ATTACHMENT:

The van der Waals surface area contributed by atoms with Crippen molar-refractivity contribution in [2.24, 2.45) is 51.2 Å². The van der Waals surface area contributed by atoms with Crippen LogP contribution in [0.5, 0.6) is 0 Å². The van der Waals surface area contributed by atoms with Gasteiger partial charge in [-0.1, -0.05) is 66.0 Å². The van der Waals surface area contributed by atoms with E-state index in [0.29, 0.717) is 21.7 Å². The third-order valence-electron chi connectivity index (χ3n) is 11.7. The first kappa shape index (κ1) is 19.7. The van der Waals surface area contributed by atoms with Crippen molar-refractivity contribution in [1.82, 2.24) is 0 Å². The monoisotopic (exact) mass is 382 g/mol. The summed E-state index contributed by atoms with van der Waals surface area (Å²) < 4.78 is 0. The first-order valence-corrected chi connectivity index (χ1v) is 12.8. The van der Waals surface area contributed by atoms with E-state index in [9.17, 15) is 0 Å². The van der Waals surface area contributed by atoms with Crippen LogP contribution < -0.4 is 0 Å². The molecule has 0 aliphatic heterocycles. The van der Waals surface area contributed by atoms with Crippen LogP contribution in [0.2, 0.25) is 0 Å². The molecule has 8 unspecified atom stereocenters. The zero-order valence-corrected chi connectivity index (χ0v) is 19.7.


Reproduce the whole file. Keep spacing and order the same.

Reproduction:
The van der Waals surface area contributed by atoms with Crippen molar-refractivity contribution in [2.24, 2.45) is 51.2 Å². The van der Waals surface area contributed by atoms with Crippen LogP contribution in [0.5, 0.6) is 0 Å². The van der Waals surface area contributed by atoms with Gasteiger partial charge in [-0.1, -0.05) is 66.0 Å². The van der Waals surface area contributed by atoms with E-state index in [0.29, 0.717) is 21.7 Å². The third-order valence-electron chi connectivity index (χ3n) is 11.7. The first kappa shape index (κ1) is 19.7. The van der Waals surface area contributed by atoms with Crippen molar-refractivity contribution in [1.82, 2.24) is 0 Å². The monoisotopic (exact) mass is 382 g/mol. The summed E-state index contributed by atoms with van der Waals surface area (Å²) < 4.78 is 0. The first-order valence-corrected chi connectivity index (χ1v) is 12.8. The van der Waals surface area contributed by atoms with E-state index in [9.17, 15) is 0 Å². The van der Waals surface area contributed by atoms with Crippen LogP contribution < -0.4 is 0 Å². The molecule has 0 aliphatic heterocycles. The van der Waals surface area contributed by atoms with Crippen LogP contribution in [0.2, 0.25) is 0 Å². The molecule has 8 unspecified atom stereocenters. The zero-order valence-corrected chi connectivity index (χ0v) is 19.7.